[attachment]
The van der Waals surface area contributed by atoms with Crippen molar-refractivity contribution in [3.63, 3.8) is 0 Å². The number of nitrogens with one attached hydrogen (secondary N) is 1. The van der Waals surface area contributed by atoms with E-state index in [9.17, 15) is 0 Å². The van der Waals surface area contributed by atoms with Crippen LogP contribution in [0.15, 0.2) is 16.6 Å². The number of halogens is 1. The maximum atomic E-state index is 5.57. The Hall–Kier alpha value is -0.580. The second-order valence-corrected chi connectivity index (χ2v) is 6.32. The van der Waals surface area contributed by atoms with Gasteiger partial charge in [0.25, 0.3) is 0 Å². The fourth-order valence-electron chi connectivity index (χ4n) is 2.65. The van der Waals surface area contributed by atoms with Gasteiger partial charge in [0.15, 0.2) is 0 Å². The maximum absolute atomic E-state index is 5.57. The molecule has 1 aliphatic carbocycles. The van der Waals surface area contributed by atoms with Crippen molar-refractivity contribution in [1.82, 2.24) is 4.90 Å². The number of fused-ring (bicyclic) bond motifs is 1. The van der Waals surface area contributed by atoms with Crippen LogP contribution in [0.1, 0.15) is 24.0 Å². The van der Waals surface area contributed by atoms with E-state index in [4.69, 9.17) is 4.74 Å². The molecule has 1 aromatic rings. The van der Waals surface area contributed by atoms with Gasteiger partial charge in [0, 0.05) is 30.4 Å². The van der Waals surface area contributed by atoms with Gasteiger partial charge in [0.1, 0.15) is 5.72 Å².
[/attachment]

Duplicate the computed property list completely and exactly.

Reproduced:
The van der Waals surface area contributed by atoms with Crippen molar-refractivity contribution in [3.63, 3.8) is 0 Å². The number of nitrogens with one attached hydrogen (secondary N) is 1. The van der Waals surface area contributed by atoms with E-state index in [9.17, 15) is 0 Å². The van der Waals surface area contributed by atoms with Crippen LogP contribution in [0.15, 0.2) is 16.6 Å². The number of halogens is 1. The maximum atomic E-state index is 5.57. The Hall–Kier alpha value is -0.580. The second-order valence-corrected chi connectivity index (χ2v) is 6.32. The van der Waals surface area contributed by atoms with Gasteiger partial charge in [0.25, 0.3) is 0 Å². The fourth-order valence-electron chi connectivity index (χ4n) is 2.65. The van der Waals surface area contributed by atoms with Gasteiger partial charge in [0.15, 0.2) is 0 Å². The maximum absolute atomic E-state index is 5.57. The molecule has 1 aliphatic carbocycles. The van der Waals surface area contributed by atoms with Crippen molar-refractivity contribution in [1.82, 2.24) is 4.90 Å². The number of fused-ring (bicyclic) bond motifs is 1. The van der Waals surface area contributed by atoms with Crippen LogP contribution in [0.1, 0.15) is 24.0 Å². The van der Waals surface area contributed by atoms with E-state index in [4.69, 9.17) is 4.74 Å². The molecule has 1 aromatic rings. The van der Waals surface area contributed by atoms with Gasteiger partial charge in [0, 0.05) is 30.4 Å². The van der Waals surface area contributed by atoms with Gasteiger partial charge in [0.1, 0.15) is 5.72 Å².